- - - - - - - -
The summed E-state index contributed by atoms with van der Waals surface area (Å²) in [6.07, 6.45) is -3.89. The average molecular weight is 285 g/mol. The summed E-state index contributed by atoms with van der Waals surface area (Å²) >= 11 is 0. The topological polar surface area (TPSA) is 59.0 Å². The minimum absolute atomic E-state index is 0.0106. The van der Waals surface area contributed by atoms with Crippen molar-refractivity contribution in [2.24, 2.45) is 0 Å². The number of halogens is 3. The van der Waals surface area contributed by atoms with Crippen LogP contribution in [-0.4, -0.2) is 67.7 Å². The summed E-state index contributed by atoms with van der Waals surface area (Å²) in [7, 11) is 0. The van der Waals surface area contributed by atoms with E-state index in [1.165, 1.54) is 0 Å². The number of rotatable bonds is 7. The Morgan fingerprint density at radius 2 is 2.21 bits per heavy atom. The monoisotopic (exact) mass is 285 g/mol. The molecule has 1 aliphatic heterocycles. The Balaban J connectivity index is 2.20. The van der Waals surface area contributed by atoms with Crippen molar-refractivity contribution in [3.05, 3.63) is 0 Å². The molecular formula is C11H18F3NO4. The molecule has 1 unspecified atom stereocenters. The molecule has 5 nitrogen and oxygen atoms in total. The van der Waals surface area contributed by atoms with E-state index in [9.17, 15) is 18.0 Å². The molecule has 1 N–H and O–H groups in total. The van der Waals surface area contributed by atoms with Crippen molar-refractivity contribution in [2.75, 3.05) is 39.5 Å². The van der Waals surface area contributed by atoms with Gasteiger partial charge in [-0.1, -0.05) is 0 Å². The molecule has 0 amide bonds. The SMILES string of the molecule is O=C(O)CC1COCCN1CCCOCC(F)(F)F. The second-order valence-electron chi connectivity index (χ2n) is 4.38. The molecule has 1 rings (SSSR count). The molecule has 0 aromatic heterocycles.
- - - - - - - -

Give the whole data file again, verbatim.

The summed E-state index contributed by atoms with van der Waals surface area (Å²) in [6.07, 6.45) is -3.89. The average molecular weight is 285 g/mol. The summed E-state index contributed by atoms with van der Waals surface area (Å²) >= 11 is 0. The topological polar surface area (TPSA) is 59.0 Å². The minimum absolute atomic E-state index is 0.0106. The van der Waals surface area contributed by atoms with Crippen molar-refractivity contribution in [2.24, 2.45) is 0 Å². The number of halogens is 3. The van der Waals surface area contributed by atoms with Crippen LogP contribution in [-0.4, -0.2) is 67.7 Å². The summed E-state index contributed by atoms with van der Waals surface area (Å²) in [7, 11) is 0. The van der Waals surface area contributed by atoms with E-state index in [1.165, 1.54) is 0 Å². The number of rotatable bonds is 7. The Morgan fingerprint density at radius 2 is 2.21 bits per heavy atom. The monoisotopic (exact) mass is 285 g/mol. The molecule has 1 aliphatic heterocycles. The Balaban J connectivity index is 2.20. The van der Waals surface area contributed by atoms with Crippen molar-refractivity contribution in [3.05, 3.63) is 0 Å². The molecular formula is C11H18F3NO4. The molecule has 1 unspecified atom stereocenters. The molecule has 5 nitrogen and oxygen atoms in total. The van der Waals surface area contributed by atoms with E-state index in [9.17, 15) is 18.0 Å². The molecule has 1 N–H and O–H groups in total. The van der Waals surface area contributed by atoms with Crippen molar-refractivity contribution in [2.75, 3.05) is 39.5 Å². The van der Waals surface area contributed by atoms with Gasteiger partial charge in [-0.1, -0.05) is 0 Å². The molecule has 0 amide bonds. The SMILES string of the molecule is O=C(O)CC1COCCN1CCCOCC(F)(F)F. The second-order valence-electron chi connectivity index (χ2n) is 4.38. The molecule has 1 rings (SSSR count). The molecule has 0 aromatic heterocycles.